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What Can We Do?

Ray mentioned it below, but there was a really interesting story in this weekend's Washington Post about people over 65 who have no access to transportation. I don't expect this is a problem limited to the Washington area. In fact, 20 percent of Americans over 65 are living like this. And I can't imagine with the demographic shift that this number is going to get any smaller or that most of us are not going to face a parent or loved one in this situation. After all, 70 percent of Americans are living in the suburbs today.
What can be done? A couple of ideas:
- There are a host of interesting non-profit organizations that allow people to bank time while they are able to drive, so they can earn credits toward rides in the future, or even other things. Check 'em out here .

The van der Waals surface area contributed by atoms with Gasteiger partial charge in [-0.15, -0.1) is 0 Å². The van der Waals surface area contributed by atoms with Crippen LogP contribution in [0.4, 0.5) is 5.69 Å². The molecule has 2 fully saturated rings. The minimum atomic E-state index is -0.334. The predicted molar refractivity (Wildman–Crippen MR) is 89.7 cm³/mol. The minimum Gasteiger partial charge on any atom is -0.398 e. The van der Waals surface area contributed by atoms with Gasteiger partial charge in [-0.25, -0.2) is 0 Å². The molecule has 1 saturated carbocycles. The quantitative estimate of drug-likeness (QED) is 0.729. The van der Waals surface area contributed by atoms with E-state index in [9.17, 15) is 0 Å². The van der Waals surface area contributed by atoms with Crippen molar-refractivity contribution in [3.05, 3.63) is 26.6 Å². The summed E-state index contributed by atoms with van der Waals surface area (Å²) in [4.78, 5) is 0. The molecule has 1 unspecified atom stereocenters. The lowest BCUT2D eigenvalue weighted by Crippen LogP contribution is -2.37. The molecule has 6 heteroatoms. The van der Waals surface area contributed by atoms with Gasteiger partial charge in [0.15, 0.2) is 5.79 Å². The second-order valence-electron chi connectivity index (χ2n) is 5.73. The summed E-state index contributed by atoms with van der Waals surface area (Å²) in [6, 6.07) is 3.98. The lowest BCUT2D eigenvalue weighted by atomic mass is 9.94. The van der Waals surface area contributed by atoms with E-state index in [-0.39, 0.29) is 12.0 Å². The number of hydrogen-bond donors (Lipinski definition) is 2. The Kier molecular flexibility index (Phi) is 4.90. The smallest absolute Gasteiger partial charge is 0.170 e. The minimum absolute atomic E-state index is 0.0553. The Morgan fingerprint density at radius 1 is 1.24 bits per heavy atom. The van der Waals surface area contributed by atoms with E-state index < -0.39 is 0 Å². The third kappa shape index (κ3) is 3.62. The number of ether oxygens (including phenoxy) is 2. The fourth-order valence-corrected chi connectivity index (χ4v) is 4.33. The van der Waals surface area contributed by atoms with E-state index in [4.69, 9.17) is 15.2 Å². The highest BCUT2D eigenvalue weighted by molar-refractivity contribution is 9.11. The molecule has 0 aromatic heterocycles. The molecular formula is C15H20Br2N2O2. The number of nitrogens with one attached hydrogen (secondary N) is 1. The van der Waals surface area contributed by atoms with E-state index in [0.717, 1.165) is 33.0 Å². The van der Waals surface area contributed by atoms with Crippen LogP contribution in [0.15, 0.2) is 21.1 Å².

- Build communities where lots of amenities are close by. Some good examples are Arlington's Ballston neighborhood; Burlington, Vermont and even Traverse City, Michigan.
- Provide people choices when it comes to transportation. Buses and subways can go a long way.
As with most problems, this one will only get bigger and more expensive to solve, so hopefully we will see more innovation and good ideas before it gets out of hand.

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